The exercise is scaffolded with global competence strategies to help students explore the Fiesta in successive detail, consider the various perspectives of the communities involved, and make connections to similar conversations happening across the US today. Students can share ideas in groups or through writing assignments, adding in outside research if desired.
Keywords: American Indian, Native American, Pueblo Indians, Hispanic, Latino, Entrada
This activity will be an opener for our Module on World War 2: Franklin Roosevelt and Yalta. Students will analyze a portrait using the 'puzzle activity' strategy to observe, describe, create questions and piece together the portrait. After the original portrait is revealed students will read informational text about the artist and portrait and answer the questions they generated during their activity. We will also be looking at Winston Churchill's portrait by the same artist.
This teacher's guide provides portraits and analysis questions to enrich students' examination of William Faulkner, an American author and Nobel Prize laureate. Includes the video "Defining Portraiture: How are portraits both fact and fiction?" and the National Portrait Gallery's "Reading" Portraiture Guide for Educators, both of which provide suggestions and questions for analyzing portraiture.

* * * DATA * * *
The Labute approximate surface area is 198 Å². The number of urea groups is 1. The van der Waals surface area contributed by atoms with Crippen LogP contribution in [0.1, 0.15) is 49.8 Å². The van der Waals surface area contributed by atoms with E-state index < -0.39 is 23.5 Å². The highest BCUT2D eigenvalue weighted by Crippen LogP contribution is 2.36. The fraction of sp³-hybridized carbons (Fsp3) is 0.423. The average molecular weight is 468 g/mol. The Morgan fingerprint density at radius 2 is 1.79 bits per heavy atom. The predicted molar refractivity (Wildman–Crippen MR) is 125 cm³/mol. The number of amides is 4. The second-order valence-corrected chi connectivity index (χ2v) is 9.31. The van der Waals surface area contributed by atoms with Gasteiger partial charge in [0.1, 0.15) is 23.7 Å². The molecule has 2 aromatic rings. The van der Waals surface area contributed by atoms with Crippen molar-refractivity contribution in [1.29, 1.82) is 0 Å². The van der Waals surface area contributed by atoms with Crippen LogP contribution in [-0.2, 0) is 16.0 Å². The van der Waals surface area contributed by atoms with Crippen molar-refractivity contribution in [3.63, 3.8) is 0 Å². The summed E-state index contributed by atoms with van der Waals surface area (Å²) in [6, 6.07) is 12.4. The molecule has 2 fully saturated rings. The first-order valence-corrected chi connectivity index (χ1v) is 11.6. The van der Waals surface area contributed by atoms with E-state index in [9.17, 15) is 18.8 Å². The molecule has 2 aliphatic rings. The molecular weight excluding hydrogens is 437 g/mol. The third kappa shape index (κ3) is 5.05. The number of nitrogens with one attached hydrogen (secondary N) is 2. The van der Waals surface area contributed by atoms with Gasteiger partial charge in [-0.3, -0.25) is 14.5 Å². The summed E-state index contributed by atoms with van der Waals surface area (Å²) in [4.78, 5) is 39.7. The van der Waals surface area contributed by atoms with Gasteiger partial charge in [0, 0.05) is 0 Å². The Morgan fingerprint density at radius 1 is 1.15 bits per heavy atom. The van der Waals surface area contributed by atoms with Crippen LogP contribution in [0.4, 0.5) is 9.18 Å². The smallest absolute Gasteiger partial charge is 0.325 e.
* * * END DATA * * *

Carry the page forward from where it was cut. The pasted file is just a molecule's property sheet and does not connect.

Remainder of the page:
- What do these portraits have in common? How are they different?
- How are these portraits both fact and fiction?
- How do these portraits reflect how they wanted to be seen, or how others wanted them to be seen? Consider for what purpose these portraits were created (such as the caricature, stamp, etc.).
- Having read one of his stories, does the portrait capture your image of William Faulkner? Why, or why not?
- If you were creating your own portrait of William Faulkner, what characteristics would you emphasize, and why?
Keywords: mississippi, ms, the sound and the fury, writer
Each resource symbolizes a reason why Americans chose to move west. For each one, complete the following activity:
1) Source it: Is it a primary or secondary source? Who made it? When was it made? What is the author's purpose (PIE)? Hint- click the i on the left side of the screen to learn more about the source.
2) Identify at least 4 details that you see in the image.
3) Why would this resource motivate people to move West? Use a specific detail that you saw to prove your point.
Each resource symbolizes a reason why Americans chose to move west. For EACH one, complete the following activity:
1) Source it: What is it? Who made it? When was it made? What is the author's purpose/why was it made? Hint- click the i on the left side of the screen to learn more about the source.
2) Identify at least 3 details that you see in EACH image.